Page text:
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Re: pg_dump additional options for performance

From: Tom Lane <tgl(at)sss(dot)pgh(dot)pa(dot)us>
To: Simon Riggs <simon(at)2ndquadrant(dot)com>
Cc: Stephen Frost <sfrost(at)snowman(dot)net>, pgsql-patches(at)postgresql(dot)org
Subject: Re: pg_dump additional options for performance
Date: 2008-07-26 16:20:04
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Lists: pgsql-hackerspgsql-patches
Simon Riggs <simon(at)2ndquadrant(dot)com> writes:
> On Fri, 2008-07-25 at 19:16 -0400, Tom Lane wrote:
>> The key problem is that pg_restore is broken:

> The key capability here is being able to split the dump into multiple
> pieces. The equivalent capability on restore is *not* required, because
> once the dump has been split the restore never needs to be.

This argument is nonsense.  The typical usage of this capability, IMHO,
will be

	pg_dump -Fc >whole.dump
	pg_restore --schema-before-data whole.dump >before.sql
	pg_restore --data-only whole.dump >data.sql
	pg_restore --schema-after-data whole.dump >after.sql

followed by editing the schema pieces and then loading.  One reason
is that this gives you a consistent dump, whereas three successive
pg_dump runs could never guarantee any such thing.  Another reason
is that you may well not know when you prepare the dump that you
will need split output, because the requirement to edit the dump
is likely to be realized only when you go to load it.

In any case, why did you put the switches into pg_restore.c if you
thought it wasn't useful for pg_restore to handle them?

>> Not so easy to fix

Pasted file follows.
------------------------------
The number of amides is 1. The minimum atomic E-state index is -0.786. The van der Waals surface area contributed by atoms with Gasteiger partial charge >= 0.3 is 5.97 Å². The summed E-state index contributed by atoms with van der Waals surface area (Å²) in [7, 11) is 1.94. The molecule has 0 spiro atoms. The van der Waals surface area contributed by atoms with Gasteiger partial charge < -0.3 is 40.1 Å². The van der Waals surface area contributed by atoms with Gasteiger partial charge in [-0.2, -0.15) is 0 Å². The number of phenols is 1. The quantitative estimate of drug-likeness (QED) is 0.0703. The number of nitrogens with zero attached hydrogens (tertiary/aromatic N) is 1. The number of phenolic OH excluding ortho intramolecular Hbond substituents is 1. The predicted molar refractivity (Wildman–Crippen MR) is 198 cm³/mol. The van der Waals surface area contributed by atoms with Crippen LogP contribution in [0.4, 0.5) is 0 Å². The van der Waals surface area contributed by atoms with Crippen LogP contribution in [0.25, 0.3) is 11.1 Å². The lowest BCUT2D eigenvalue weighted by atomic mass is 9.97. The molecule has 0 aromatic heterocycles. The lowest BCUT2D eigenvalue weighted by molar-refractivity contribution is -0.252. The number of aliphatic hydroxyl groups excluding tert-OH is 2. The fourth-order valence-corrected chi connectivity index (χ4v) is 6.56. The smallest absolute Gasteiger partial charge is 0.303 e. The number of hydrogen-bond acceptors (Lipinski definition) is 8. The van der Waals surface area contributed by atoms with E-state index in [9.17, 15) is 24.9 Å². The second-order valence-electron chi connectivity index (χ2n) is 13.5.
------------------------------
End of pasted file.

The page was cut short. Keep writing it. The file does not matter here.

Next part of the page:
>> is that COMMENTs might be either before or after data depending on what
>> kind of object they are attached to.

> Is there anything to fix?

Well, yeah.  If you attach a comment to an after-data object and test
--schema-after-data, you'll notice the comment is lost.

>> And there's yet another issue here, which is that it's not entirely clear
>> that the type of an object uniquely determines whether it's before or
>> after data.

> Don't understand that. Objects are sorted in well-defined order,
> specified in pg_dump_sort.

After which we do a topological sort that enforces dependency ordering.
The question to worry about is whether there can ever be a dependency
from a normally-"before" object to a normally-"after" object, which
would cause the dependency sort to move the latter in front of the
former (in one way or another).  I'm not saying that any such case can
occur today, but I don't think it's an impossibility for it to arise in
future.  I don't want this relatively minor feature to be putting limits
on what kinds of dependencies the system can have.

> I'm conscious that the major work proposed will take weeks to complete

I don't think that what I am proposing is that complicated; I would
anticipate it requiring somewhere on the order of two dozen lines of
code.  I was thinking of doing a preliminary loop through the TocEntry
list to identify the ordinal numbers of the first and last data items,
and then the main loop could compare a counter to those numbers to
decide which of the three sections it was in.  Plus you'd need another
ArchiveEntry call someplace to prepare the "dummy data" item if one was

			regards, tom lane

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